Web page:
Planning On Hiring New Employees Soon? Don’t Make These Common Onboarding Mistakes – #GMIS19
🚨 MAJOR DISCRIMINATION TRAP 🚨
Employers can’t pick which documents employees choose for Form I-9 verification. To prevent unlawful discrimination, let *workers* choose appropriate List A OR List B + List C docs. No more, no less. #GMIS19 #SHRM @SHRM #immigration #everify pic.twitter.com/tM7MJwkeEF
— Joey V. Price (@joeyvpriceHR) November 4, 2019
When a small business owner offers employment to a candidate, it can be one of the best feelings in the world for both sides. But what happens if somewhere along the process, mistakes are made that can eventually come back to harm the business? Even worse, what happens if the same mistakes get repeated over time – resulting in catastrophic financial losses and disruption of the business? You might not think it’s possible in your organization but no company is immune to legal trouble when it comes to onboarding new hires. On November 4, 2019, Alberto Ruisanchez, chief, U.S. Department of Justice, Civil Rights Division’s Immigrant and Employee Rights Section (IER) gave several helpful tips to stay out of trouble when making your next new hire. In his presentation, entitled “Avoiding Unlawful Immigration-Related Employment Discrimination,” Mr. Ruisanchez mentioned three key areas where employers find themselves in trouble with the law:
- Recruitment or Referral for a Fee
While each of these areas are critically important to pay attention to, I’ve found that most small businesses make mistakes with onboarding the most. Most specifically, there are mistakes made when proving the employee has the right to work in the United States. Here are a few tips to keep your business above board and your new hires happily employed for the long haul!
Be cautious of making hiring preferences based on citizenship status. According to Ruisanchez, many employers are unable to make hiring preferences for American citizens. What does this mean? If you have an open position at your company and non-American citizens apply, you cannot reject them on the basis of their citizenship status. For example, If Joe’s Plumbing and HVAC has an opening for a Senior Manager role, any eligible applicant cannot be dismissed simply because they are not American. If the US Department of Justice or Equal Employment Opportunity Commission discovers a practice of excluding qualified applicants from progressing in your hiring process, you may be subject to fines and back pay for all affected individuals.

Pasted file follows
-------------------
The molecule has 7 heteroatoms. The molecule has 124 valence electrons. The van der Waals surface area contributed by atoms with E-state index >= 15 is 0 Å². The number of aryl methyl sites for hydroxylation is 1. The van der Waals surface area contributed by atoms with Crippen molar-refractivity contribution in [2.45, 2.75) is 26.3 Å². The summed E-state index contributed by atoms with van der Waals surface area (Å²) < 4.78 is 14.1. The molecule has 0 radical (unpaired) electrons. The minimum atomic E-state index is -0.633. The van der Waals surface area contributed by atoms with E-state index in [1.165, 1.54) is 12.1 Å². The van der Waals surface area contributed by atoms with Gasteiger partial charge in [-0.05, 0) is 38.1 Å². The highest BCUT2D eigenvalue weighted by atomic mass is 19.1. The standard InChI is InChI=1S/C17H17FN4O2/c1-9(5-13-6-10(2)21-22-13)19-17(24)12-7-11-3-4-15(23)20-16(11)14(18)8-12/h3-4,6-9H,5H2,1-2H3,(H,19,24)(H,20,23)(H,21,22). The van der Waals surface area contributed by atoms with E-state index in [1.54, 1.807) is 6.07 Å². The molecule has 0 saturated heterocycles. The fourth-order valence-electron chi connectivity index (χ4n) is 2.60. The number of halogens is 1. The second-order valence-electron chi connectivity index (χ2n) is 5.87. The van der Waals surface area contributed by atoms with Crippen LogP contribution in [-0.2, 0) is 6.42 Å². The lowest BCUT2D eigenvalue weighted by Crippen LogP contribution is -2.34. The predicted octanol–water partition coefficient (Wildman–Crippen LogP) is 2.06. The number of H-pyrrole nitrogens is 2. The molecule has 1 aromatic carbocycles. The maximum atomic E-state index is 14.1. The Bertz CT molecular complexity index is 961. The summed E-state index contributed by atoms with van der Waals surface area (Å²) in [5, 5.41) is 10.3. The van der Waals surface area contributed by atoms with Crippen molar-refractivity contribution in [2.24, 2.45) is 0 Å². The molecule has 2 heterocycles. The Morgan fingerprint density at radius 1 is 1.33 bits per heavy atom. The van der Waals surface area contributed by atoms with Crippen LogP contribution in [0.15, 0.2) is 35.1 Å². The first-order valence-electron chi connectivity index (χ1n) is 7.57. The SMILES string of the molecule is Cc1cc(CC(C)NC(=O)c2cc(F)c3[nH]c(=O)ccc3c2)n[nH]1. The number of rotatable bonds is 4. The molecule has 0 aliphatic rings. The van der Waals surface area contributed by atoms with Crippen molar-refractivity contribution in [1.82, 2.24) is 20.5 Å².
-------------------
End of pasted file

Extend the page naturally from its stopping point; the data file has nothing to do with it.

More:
Now, as with many things relating to the law, there are exceptions. Federal Contractors who participate in contracts that have citizenship-based hiring requirements, workers who are unauthorized to work in America, workers who require employer sponsorship, and, of course, wherever allowable by law.
In order to reduce the odds of trigger an inquiry by the USDOJ and EEOC, I recommend the following tips to stay on the right side of the law:
- For roles that are open to citizens and non-citizens alike, do not ask for citizenship status the application. Only ask if the applicant is eligible to work in the United States.
- Review your application practices to ensure they wouldn’t trigger a red flag. Seek professional help if you have any doubts.
- Keep a record of all applicants and save paperwork + digital applications for the appropriate amount of time required by law.
Understand employee rights with completing Form I-9, and try not to be too “helpful.” When completing Form I-9, a new hire document that all employees must complete, it’s important to give each new hire a choice of which documents they use to complete the form. There are two main requirements for the Form I-9. List A documents show proof of identity and work eligibility while List B documents and List C documents combine to show proof of identity and work eligibility. You have to let the employee pick From my experience, small business owners and administrative staff might think they are being helpful by telling new applicants which I-9 documents to bring but that’s actually no-no. Here’s what I recommend instead:
- Provide your new hire with the full list of List A, List B, and List C documentation. Here is the official USCIS list.
- Give the employee an ample amount of time and notice to secure the documents that they know will cover both proof of identity and eligibilty to work. As the employer, you should check both to ensure neither documents have expired.
- When it comes time to recertify an employee, follow the same course of action. Prescribing which documents to use may seem helpful but it can actually be discriminatory if you only accept certain documents.
For more helpful tips and a recap of the events from the 2019 SHRM Global Mobility and Immigration Summit, check out #GMIS19 on Twitter!